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The Boston Globe


Album Review | INDIE ROCK

Grand statements from Titus on ‘Local Business’

The New Jersey rockers in Titus Andronicus have a knack for spouting high-brow references and grand statements without a hint of pretension. Take the colloquial nihilism in the new record’s first track, “Ecce Homo,” which opens with beleaguered frontman Patrick Stickles (pictured) announcing, “OK, I think by now we’ve established everything is inherently worthless.” For Titus Andronicus, acknowledging worthlessness is not a resignation — this is a band that turned the refrain “You will always be a loser” into a rallying cry on its last album. On the new record they’re just as worked up.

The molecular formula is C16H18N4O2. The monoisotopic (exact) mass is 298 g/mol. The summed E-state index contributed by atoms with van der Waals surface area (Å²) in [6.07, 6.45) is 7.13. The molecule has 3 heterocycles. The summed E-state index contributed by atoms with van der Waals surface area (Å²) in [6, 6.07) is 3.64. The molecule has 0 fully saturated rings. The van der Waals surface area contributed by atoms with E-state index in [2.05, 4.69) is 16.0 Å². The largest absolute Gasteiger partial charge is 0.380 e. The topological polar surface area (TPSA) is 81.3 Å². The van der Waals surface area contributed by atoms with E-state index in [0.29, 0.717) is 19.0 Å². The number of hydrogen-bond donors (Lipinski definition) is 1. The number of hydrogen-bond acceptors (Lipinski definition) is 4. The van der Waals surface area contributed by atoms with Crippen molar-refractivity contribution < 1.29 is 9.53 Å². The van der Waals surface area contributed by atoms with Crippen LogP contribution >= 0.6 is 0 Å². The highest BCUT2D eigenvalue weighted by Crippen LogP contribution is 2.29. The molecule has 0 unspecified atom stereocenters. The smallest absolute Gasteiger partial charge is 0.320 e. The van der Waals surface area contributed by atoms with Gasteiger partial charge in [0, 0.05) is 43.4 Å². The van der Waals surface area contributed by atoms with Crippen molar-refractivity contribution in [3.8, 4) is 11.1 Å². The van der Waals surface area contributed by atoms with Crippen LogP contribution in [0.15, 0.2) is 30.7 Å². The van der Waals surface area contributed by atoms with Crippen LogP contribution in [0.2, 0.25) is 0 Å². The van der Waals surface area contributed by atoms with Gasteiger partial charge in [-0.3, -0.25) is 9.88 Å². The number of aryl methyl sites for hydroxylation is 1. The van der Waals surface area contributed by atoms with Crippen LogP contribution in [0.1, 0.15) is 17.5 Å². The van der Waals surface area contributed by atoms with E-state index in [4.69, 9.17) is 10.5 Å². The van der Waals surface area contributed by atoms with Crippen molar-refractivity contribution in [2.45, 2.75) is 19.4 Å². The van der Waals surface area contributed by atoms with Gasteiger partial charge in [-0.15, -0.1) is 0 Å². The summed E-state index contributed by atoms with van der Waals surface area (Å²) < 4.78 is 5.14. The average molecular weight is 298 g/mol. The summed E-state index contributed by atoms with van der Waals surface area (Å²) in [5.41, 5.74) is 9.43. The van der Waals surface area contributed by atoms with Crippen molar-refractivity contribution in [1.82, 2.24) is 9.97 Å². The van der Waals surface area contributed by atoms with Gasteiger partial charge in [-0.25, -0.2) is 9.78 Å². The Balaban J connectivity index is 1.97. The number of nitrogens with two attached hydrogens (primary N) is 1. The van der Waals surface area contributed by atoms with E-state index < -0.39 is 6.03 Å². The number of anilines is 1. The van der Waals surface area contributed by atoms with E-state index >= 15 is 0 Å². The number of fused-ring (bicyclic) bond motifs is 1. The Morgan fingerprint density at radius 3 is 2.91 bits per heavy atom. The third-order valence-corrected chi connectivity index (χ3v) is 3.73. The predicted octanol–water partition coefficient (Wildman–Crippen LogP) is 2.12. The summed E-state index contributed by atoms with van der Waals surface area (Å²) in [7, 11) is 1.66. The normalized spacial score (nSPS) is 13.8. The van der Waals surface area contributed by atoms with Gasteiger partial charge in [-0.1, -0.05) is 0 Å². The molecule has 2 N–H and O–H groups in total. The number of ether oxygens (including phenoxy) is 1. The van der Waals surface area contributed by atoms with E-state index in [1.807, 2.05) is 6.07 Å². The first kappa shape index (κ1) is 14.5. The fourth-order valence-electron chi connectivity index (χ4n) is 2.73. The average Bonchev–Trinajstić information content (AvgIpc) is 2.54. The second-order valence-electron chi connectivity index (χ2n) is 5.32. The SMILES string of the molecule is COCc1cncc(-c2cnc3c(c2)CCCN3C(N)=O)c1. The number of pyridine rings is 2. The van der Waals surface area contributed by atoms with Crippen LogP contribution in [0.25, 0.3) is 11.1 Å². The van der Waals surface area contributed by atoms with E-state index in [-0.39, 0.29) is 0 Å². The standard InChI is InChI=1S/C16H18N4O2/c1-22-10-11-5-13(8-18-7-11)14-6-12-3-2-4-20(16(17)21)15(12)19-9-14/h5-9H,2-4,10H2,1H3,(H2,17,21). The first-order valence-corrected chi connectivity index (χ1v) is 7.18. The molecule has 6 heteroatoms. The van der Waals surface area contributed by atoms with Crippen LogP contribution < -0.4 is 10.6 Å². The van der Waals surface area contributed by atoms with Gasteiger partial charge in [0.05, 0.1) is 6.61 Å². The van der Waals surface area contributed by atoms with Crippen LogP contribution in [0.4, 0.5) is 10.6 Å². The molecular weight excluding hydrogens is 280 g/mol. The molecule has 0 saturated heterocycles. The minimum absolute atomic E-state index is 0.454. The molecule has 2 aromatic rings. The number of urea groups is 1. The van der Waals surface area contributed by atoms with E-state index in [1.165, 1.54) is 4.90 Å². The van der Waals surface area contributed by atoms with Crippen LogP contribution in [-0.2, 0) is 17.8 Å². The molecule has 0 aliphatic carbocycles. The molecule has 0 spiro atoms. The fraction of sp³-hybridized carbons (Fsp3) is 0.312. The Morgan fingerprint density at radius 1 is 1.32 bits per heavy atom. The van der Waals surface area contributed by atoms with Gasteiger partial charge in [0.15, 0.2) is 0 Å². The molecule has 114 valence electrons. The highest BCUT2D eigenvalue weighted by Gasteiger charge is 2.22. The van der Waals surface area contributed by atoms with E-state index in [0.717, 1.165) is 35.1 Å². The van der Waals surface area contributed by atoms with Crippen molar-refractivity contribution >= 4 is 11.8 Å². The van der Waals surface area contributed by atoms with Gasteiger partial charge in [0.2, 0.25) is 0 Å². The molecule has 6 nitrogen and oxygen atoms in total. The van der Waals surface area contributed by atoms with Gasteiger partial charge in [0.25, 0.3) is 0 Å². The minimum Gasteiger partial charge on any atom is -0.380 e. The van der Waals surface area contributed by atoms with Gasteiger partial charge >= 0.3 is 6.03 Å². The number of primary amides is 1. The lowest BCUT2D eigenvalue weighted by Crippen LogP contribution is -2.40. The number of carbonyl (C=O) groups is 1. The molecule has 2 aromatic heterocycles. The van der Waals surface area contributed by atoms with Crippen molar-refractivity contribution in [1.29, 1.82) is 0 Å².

The group has always glorified the downtrodden, and “Local Business” focuses on the struggle of living in America today with candor, humor, and exultation. Stickles remains an eternal everyman in his narration, self-effacing but vivacious. Right before the explosive crescendo of “In a Big City,” he cries, “And every cent I’ve ever earned, I spent. And I would again!” (Who wouldn’t, when everything is inherently worthless?)

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